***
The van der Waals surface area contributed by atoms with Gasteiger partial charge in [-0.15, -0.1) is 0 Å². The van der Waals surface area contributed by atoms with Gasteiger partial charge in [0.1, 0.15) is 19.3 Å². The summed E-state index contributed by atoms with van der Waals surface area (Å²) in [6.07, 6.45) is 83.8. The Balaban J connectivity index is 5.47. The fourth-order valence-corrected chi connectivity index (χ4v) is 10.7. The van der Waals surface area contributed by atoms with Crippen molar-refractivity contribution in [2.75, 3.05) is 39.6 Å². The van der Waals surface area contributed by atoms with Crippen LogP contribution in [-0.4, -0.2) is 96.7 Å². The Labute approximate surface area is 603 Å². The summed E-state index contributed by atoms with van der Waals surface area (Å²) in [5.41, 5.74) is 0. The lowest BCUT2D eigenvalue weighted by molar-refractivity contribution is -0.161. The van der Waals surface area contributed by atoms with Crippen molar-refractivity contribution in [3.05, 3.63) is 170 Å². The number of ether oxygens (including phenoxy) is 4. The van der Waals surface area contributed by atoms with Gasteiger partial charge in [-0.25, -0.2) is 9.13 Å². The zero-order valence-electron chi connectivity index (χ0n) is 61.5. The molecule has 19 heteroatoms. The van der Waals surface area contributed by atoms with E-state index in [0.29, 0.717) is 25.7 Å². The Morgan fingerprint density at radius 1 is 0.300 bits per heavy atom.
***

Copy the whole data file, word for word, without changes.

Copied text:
The van der Waals surface area contributed by atoms with Gasteiger partial charge in [-0.15, -0.1) is 0 Å². The van der Waals surface area contributed by atoms with Gasteiger partial charge in [0.1, 0.15) is 19.3 Å². The summed E-state index contributed by atoms with van der Waals surface area (Å²) in [6.07, 6.45) is 83.8. The Balaban J connectivity index is 5.47. The fourth-order valence-corrected chi connectivity index (χ4v) is 10.7. The van der Waals surface area contributed by atoms with Crippen molar-refractivity contribution in [2.75, 3.05) is 39.6 Å². The van der Waals surface area contributed by atoms with Crippen LogP contribution in [-0.4, -0.2) is 96.7 Å². The Labute approximate surface area is 603 Å². The summed E-state index contributed by atoms with van der Waals surface area (Å²) in [5.41, 5.74) is 0. The lowest BCUT2D eigenvalue weighted by molar-refractivity contribution is -0.161. The van der Waals surface area contributed by atoms with Crippen molar-refractivity contribution in [3.05, 3.63) is 170 Å². The number of ether oxygens (including phenoxy) is 4. The van der Waals surface area contributed by atoms with Gasteiger partial charge in [-0.25, -0.2) is 9.13 Å². The zero-order valence-electron chi connectivity index (χ0n) is 61.5. The molecule has 19 heteroatoms. The van der Waals surface area contributed by atoms with E-state index in [0.29, 0.717) is 25.7 Å². The Morgan fingerprint density at radius 1 is 0.300 bits per heavy atom.